The headline above is from a Reuters article published on November 18, 2013, in the Washington Post. This article, as well as several in other publications, reports on a new study by the U.S. Centers for Disease Control (CDC) on November 18, 2013, that addresses the issue of antibiotic usage in children.
The problem noted in the Washington Post article and CDC report is that children with upper respiratory infections are often prescribed antibiotics even though most of these infections are caused by viruses and will not respond to antibiotics. Theoklis Zaoutis, a member of the American Academy of Pediatrics Committee on Infectious Diseases, warns, "People tend to not recognize how big of a problem this is."
A press release by the CDC on the study explains, "Every year as many as 10 million U.S. children risk side effects from antibiotic prescriptions that are unlikely to help their upper respiratory conditions. Many of these infections are caused by viruses, which are not helped by antibiotics."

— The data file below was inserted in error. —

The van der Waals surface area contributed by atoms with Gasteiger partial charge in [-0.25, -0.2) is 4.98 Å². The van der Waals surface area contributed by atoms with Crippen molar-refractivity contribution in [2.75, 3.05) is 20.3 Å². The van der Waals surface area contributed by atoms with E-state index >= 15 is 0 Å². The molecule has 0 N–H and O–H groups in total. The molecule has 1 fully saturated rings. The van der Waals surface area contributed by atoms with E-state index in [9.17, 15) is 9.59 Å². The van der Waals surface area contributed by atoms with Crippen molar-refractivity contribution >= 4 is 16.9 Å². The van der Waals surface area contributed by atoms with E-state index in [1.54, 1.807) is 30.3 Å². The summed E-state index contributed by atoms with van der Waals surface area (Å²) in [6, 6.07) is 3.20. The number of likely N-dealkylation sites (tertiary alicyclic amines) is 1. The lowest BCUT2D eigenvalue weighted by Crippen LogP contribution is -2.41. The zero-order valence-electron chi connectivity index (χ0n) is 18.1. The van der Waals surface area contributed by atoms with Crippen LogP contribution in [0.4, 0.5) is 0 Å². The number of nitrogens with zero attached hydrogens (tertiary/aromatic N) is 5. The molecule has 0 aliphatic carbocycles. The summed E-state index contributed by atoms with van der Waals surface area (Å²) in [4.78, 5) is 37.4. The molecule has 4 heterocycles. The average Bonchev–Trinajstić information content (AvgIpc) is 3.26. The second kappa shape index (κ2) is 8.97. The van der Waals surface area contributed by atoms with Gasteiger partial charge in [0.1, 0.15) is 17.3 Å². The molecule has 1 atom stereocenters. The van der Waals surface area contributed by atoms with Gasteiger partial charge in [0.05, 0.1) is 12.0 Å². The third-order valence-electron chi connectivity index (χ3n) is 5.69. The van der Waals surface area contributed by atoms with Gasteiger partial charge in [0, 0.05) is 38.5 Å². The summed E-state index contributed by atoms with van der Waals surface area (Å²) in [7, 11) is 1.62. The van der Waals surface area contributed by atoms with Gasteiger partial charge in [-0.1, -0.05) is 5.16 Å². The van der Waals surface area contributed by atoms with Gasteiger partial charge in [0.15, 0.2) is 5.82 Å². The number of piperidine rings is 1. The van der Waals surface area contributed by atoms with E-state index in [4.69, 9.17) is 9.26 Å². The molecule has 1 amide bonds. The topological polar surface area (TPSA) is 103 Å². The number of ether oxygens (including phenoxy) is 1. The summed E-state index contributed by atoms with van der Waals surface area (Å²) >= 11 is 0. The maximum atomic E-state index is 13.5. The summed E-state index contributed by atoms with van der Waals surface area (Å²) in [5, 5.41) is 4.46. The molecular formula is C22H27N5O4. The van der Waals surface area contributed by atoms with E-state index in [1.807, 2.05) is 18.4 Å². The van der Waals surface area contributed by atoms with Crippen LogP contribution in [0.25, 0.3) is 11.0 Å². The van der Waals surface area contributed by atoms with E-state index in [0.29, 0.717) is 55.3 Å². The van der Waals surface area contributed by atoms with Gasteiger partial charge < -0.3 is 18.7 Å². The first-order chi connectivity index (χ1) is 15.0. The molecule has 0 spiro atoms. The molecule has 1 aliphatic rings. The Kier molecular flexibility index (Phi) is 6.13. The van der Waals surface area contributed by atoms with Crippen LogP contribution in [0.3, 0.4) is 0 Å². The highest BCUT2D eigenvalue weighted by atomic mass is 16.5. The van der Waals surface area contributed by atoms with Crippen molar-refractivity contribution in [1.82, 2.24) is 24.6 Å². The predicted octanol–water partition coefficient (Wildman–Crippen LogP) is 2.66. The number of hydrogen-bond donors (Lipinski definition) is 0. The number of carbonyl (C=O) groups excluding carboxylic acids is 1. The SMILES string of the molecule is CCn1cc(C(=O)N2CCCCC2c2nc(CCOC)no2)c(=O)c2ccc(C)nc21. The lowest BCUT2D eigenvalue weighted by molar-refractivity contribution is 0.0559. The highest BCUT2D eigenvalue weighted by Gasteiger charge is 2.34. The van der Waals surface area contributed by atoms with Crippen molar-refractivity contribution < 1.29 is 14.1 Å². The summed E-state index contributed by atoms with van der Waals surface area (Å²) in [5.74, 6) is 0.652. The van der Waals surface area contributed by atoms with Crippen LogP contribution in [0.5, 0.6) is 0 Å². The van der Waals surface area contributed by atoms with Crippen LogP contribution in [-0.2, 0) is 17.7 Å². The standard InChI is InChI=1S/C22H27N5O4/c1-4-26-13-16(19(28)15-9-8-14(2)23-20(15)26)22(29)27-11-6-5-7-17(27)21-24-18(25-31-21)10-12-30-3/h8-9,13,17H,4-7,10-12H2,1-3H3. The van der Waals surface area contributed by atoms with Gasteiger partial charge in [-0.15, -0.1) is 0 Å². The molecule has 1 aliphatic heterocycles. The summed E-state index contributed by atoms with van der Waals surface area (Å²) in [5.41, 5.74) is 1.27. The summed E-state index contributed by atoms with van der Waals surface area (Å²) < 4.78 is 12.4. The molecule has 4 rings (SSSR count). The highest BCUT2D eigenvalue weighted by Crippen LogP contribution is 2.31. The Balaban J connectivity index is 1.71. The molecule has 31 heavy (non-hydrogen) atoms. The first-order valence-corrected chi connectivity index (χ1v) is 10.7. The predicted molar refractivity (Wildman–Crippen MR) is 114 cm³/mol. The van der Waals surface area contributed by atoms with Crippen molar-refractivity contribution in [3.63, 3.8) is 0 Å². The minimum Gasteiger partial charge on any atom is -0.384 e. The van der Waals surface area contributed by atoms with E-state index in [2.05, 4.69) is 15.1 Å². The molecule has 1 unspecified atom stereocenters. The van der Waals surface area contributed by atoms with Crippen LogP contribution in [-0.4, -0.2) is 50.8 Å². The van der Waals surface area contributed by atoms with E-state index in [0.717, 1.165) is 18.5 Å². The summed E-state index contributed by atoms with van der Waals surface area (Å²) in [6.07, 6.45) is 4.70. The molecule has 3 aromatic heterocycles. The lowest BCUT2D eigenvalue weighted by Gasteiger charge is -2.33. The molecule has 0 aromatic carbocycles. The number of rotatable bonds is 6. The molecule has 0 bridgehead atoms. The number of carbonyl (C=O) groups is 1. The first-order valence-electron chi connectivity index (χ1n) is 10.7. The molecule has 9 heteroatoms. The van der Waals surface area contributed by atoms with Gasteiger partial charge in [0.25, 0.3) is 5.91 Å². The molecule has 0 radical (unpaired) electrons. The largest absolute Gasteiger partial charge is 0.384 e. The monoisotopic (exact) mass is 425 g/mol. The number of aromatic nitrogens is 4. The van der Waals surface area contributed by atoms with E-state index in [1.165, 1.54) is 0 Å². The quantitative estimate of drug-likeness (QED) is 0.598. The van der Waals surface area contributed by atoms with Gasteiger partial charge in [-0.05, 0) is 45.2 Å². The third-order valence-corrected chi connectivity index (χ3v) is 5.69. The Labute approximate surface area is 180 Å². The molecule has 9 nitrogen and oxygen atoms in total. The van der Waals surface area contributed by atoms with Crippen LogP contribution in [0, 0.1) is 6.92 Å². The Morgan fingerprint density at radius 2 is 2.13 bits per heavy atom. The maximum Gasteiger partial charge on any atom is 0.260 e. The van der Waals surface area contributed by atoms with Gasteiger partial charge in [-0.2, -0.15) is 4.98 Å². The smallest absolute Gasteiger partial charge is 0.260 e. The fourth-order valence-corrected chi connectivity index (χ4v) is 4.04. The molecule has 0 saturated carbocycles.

Our primary goal is the best outcome for a child," said lead report author Dr. Mary Anne Jackson, a member of the American Academy of Pediatrics committee on infectious diseases. "The best treatment for a child doesn't always include an antibiotic."
Dr. Lauri Hicks, a coauthor of the report noted, "Many people have the misconception that, since antibiotics are commonly used, they are harmless. Taking antibiotics when you have a virus can do more harm than good." The biggest harm being reported in the articles is the growing antibiotic resistance to bacterial infections caused by what are being called "Superbugs."
The CDC release clearly stated the danger overuse of antibiotics creates in their release, "Antibiotic resistance occurs when bacteria evolve and are able to outsmart antibiotics, making even common infections difficult to treat. According to a landmark CDC report from September 2013, each year more than two million Americans get infections that are resistant to antibiotics and 23,000 die as a result."